This is the eighth in a series of posts describing my recent trip to England, Ireland, the Netherlands and Wales, from writing course to school reunion and more.

Do you talk to strangers when you travel alone? I tend not to. I tend to assume they’re not interested in talking to me. And besides, I always have a book to read, and if I spend the time talking I won’t be getting on with my reading.

But sometimes people start conversations with me, and sometimes they turn out to be interesting. That’s how I met the English woman who lives in the Netherlands. I don’t know her name, so I’ll call her Nonstop.

Nonstop first talked to me at Schiphol Airport when she saw me playing Scrabble on my phone as we waited by the gate for our flight to Southampton.

“Do you like the new version of Scrabble?” she asked, stealing my attention from the game.

I shrugged my shoulders. “I used to like being able to see the meanings of words, but otherwise it’s all right.”

Nonstop had several issues with the new version, mostly because she played with strangers.

“I only play with people I know,” I told her.

I thought I’d seen the end of Nonstop when we went through security and boarded the plane, but she appeared again in the seat next to mine. For an hour and a half, she kept talking. She was very friendly and what she had to say was interesting – for an hour and a half. She told me about her family and her job and why she ended up living in the Netherlands until I started to feel a bit overwhelmed and wasn’t altogether surprised to hear that her marriage didn’t last.

And then she told me about an online conversation she’d had with one of the strangers she played Scrabble with. Instead of just saying, “Goodbye,” she said, “Must go, head count, lights out.”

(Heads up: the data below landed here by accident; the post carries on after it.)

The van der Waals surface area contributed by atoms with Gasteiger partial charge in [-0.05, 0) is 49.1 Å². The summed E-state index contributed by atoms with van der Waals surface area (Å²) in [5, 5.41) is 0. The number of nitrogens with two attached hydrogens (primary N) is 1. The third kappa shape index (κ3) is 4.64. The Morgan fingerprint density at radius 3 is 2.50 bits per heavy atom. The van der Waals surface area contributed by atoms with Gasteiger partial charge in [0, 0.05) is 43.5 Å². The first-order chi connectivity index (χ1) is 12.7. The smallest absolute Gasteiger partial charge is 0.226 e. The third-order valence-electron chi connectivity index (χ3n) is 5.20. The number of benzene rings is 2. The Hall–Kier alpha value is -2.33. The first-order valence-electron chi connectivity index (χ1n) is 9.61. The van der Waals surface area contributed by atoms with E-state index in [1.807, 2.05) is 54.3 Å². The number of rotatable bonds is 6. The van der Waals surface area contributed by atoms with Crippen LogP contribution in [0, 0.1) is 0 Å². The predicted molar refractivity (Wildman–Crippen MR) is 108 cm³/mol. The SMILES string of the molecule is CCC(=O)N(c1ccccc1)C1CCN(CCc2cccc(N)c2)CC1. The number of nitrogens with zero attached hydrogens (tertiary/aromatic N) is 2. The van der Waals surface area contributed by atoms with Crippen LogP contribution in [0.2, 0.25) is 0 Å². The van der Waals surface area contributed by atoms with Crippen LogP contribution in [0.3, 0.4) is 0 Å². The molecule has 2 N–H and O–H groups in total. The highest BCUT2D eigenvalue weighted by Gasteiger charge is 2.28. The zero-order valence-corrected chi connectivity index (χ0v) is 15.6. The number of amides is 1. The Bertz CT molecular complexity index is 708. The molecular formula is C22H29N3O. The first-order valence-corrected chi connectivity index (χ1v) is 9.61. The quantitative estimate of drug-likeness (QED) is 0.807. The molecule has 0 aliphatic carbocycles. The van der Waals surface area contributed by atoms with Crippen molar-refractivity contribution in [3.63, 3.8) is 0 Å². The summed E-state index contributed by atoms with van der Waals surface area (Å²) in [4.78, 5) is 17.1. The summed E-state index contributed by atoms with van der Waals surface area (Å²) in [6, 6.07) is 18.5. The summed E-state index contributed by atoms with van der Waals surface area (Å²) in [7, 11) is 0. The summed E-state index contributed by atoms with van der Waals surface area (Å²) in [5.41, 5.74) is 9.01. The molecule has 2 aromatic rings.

I wouldn’t have understood this, but the stranger understood and believed that Nonstop was in prison and asked what she’d done.

Nonstop replied, “Murdered my husband,” not expecting the stranger to take her seriously.

“He must have deserved it,” the stranger wrote back and continued to play Scrabble.

Finally, we landed, taxied, waited, said our goodbyes.

As I was remonstrating with the ticket machine at the railway station, I heard a voice behind me. “There’s a queue here, you know.”

“Just a minute,” I called, anxiety rising.

“It’s me.”

I turned round to see Nonstop smiling.

We waited for the same train while Nonstop told me all about the people she was going to visit. When we got on the train, the luggage area was full, so I couldn’t sit next to Nonstop because I had to find a place for my suitcase.

Actually, I wasn’t sorry.

For anyone who is still confused, I returned home from my holiday over two months ago. The present tense of this narrative is not supposed to imply that it takes place in the present time.

***

I have met several social anxiety sufferers over the years since discovering the disorder. Some are extremely quiet and reserved. Others are warm and bubbly; you wouldn’t know the problems that hide below the surface. P is somewhere in between. I meet him for the first time in his home town of Southampton and we spend most of the day together. He apologises for himself and for the town (which I’ve never visited before), but really he has nothing to apologise for and I enjoy my day out.

We visit an art gallery, which includes pictures of famous writers, and we walk along the remaining walls of the city. The walls are not quite as impressive as those of Jerusalem, or of Chester which I visited once, but, knowing nothing about the history of Southampton, I’m interested to see a little of it. We even spot the mayor of Southampton, by chance, talking in a shopping centre.

P is the only person I meet on my trip who thinks – or owns up to thinking – that I have a foreign accent. Crikey! I know I’ve been out of the country for a long time, but still….